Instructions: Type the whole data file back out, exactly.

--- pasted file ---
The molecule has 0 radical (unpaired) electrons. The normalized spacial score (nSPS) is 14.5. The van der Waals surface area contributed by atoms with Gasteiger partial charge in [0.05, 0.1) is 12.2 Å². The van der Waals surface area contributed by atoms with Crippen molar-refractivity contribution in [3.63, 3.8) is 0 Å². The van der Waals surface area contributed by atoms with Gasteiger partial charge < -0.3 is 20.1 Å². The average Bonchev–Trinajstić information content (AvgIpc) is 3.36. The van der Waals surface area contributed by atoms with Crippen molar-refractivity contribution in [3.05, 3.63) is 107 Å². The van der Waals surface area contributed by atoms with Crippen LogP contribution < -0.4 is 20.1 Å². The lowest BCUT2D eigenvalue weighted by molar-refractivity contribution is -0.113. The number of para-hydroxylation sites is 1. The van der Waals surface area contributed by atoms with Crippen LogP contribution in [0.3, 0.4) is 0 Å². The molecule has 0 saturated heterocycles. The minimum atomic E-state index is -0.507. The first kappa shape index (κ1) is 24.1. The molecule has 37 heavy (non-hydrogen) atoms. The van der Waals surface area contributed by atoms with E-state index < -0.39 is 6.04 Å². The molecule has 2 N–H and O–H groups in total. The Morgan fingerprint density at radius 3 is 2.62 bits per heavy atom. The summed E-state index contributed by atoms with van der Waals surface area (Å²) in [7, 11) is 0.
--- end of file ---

The molecule has 0 radical (unpaired) electrons. The normalized spacial score (nSPS) is 14.5. The van der Waals surface area contributed by atoms with Gasteiger partial charge in [0.05, 0.1) is 12.2 Å². The van der Waals surface area contributed by atoms with Crippen molar-refractivity contribution in [3.63, 3.8) is 0 Å². The van der Waals surface area contributed by atoms with Gasteiger partial charge < -0.3 is 20.1 Å². The average Bonchev–Trinajstić information content (AvgIpc) is 3.36. The van der Waals surface area contributed by atoms with Crippen molar-refractivity contribution in [3.05, 3.63) is 107 Å². The van der Waals surface area contributed by atoms with Crippen LogP contribution < -0.4 is 20.1 Å². The lowest BCUT2D eigenvalue weighted by molar-refractivity contribution is -0.113. The number of para-hydroxylation sites is 1. The van der Waals surface area contributed by atoms with Crippen LogP contribution in [0.3, 0.4) is 0 Å². The molecule has 0 saturated heterocycles. The minimum atomic E-state index is -0.507. The first kappa shape index (κ1) is 24.1. The molecule has 37 heavy (non-hydrogen) atoms. The van der Waals surface area contributed by atoms with E-state index < -0.39 is 6.04 Å². The molecule has 2 N–H and O–H groups in total. The Morgan fingerprint density at radius 3 is 2.62 bits per heavy atom. The summed E-state index contributed by atoms with van der Waals surface area (Å²) in [7, 11) is 0.